I sometimes had a tough time with doctors before I found out — at the age of 41 — that I was intersex and that my true medical history had been hidden from me for decades. Now that it’s out in the open, I still can’t find knowledgeable doctors to help me.
When I was a teenager, a doctor told my parents that I needed surgery to remove my “uterus” and “ovaries” because something was wrong and they might become cancerous. It wasn’t until 25 years later that I got my medical records and I found out that I have androgen insensitivity syndrome, a condition in which a person with X and Y chromosomes is born with a typically female appearance.
I was a perfectly healthy teen, and that unnecessary surgery actually removed my hormone-producing testes. As a result, I’ve needed hormone replacement therapy ever since. But even though I live in a major city renowned for its hospitals, I still haven’t been able to find a qualified endocrinologist to manage my treatment — let alone a physician who understands what it means to be intersex. That’s because medical care for intersex people is overwhelmingly focused on surgical intervention when we’re children and too young to consent. The needs of intersex adults are an afterthought.
I’m not alone. Hundreds of intersex people have shared similar stories with me in person, at conferences, or on social media. As a friend recently lamented on Facebook (FB), “I read a ton of medical journals and peer-reviewed papers. It’s the only way for the intersex community to be informed, so we in turn can inform our doctors and nurses.”
Too often, our best bet is to find health care providers who are at least willing to listen to us, and then do the exhausting and often emotionally draining work of educating them about intersex. Outside of the specialist fields of pediatric endocrinology and urology, most medical professionals have little or no intersex-specific training. And this gap has only worsened as the medical community and the intersex rights movement have found themselves at loggerheads over whether intersex youth should have authority over their own bodies.
Half a century ago, medicine became focused on “fixing” the bodies of intersex infants and children, often via drastic surgical interventions like clitoral reductions and vaginoplasties, in order to make their bodies conform to typical notions of male or female. These surgeries aren’t medically necessary and can cause lifelong harm to people who grow up and wish their bodies had been left intact until they could decide for themselves what they wanted.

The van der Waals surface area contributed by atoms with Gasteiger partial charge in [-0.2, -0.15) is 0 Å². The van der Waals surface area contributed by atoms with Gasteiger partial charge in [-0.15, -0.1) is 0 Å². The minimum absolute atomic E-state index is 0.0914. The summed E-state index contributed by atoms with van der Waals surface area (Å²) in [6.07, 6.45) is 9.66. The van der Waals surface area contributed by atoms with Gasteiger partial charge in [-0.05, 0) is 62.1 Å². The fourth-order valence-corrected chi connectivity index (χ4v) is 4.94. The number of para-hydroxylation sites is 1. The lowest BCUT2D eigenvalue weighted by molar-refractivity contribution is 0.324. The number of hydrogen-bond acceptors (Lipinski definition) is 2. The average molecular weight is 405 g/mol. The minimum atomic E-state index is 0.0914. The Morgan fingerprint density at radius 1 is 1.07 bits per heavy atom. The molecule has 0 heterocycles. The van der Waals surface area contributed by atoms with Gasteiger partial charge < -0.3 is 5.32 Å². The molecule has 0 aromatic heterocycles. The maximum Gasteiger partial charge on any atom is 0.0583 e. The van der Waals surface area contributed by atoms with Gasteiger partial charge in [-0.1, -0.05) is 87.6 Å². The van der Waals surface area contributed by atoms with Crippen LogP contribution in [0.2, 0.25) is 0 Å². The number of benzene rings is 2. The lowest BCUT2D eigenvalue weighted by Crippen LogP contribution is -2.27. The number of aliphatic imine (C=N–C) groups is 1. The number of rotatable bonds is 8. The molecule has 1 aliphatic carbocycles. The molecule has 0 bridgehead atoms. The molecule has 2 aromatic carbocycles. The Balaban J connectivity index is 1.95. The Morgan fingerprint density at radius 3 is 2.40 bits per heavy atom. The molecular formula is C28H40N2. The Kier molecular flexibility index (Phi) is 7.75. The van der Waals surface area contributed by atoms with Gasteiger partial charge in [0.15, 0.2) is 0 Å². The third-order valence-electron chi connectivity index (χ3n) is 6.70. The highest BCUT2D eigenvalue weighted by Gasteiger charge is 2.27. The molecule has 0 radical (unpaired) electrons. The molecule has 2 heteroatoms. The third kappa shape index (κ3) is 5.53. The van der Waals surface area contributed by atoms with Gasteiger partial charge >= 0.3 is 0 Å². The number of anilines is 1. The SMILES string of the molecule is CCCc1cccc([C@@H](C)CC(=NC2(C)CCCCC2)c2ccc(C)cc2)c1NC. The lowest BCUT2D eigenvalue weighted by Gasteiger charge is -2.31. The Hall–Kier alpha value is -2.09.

That’s why intersex rights advocates like myself are fighting to stop unnecessary and irreversible surgeries on healthy intersex kids too young to consent to them. The United Nations, the World Health Organization, Amnesty International, and Human Rights Watch agree with us.
But just because we want doctors to delay unnecessary surgery on children doesn’t mean we don’t want more specialized intersex care. On the contrary, we’re desperate for it.
It’s sadly common for intersex adults to avoid health care providers because of the difficult experiences we’ve had as children. That puts us at risk of poor health outcomes. It would make a huge difference if more providers were aware of the medical, social, and emotional needs of intersex individuals. For example, many people, including physicians, assume that being intersex is the same as being transgender, or that all intersex people identify as LGBTQI. Some do, but many others don’t. Similarly, many of us find the still-common medical label “disorders of sex development” stigmatizing.
Questions from physicians that display basic ignorance about intersex conditions can be frustrating or upsetting — like when I routinely get asked, “What is the date of your last period?” at the doctor’s office, even though a glance at my chart should make it clear I’ve never had one. Sensitive and informed care around fertility and family planning issues is also important, especially since many intersex people were left infertile by childhood surgeries and others may need assisted reproductive technology to have children.
Care providers should understand from the outset that for many intersex adults, simply visiting a doctor’s office can be a traumatic experience. Empathy and gentleness, especially around physical exams, can go a long way toward making us more comfortable when seeking health care.
What intersex people want from the medical community is for physicians to listen to us. We’ve been critical of medical practice, but we’re not the enemy, and we need your help to fix the legacy of marginalization that leaves many intersex adults with unmet health care needs.
Today is as good a day as any to get informed about intersex issues — and pass that information along to your colleagues.
I urge health care providers to reach out to intersex advocacy and support groups. We’re always looking for intersex-aware referrals. And I ask medical and public health educators to advocate for better inclusion in the curriculum — intersex deserves more than just a paragraph or two in a textbook. Even better, bring intersex people to your medical or public health schools so students can learn from us firsthand.
Above all, acknowledge the trust gap and the reasons it exists — that’s the first step toward making sure we’re not afraid to seek the care we need and deserve.
Kimberly Zieselman is the executive director of interACT: Advocates for Intersex Youth.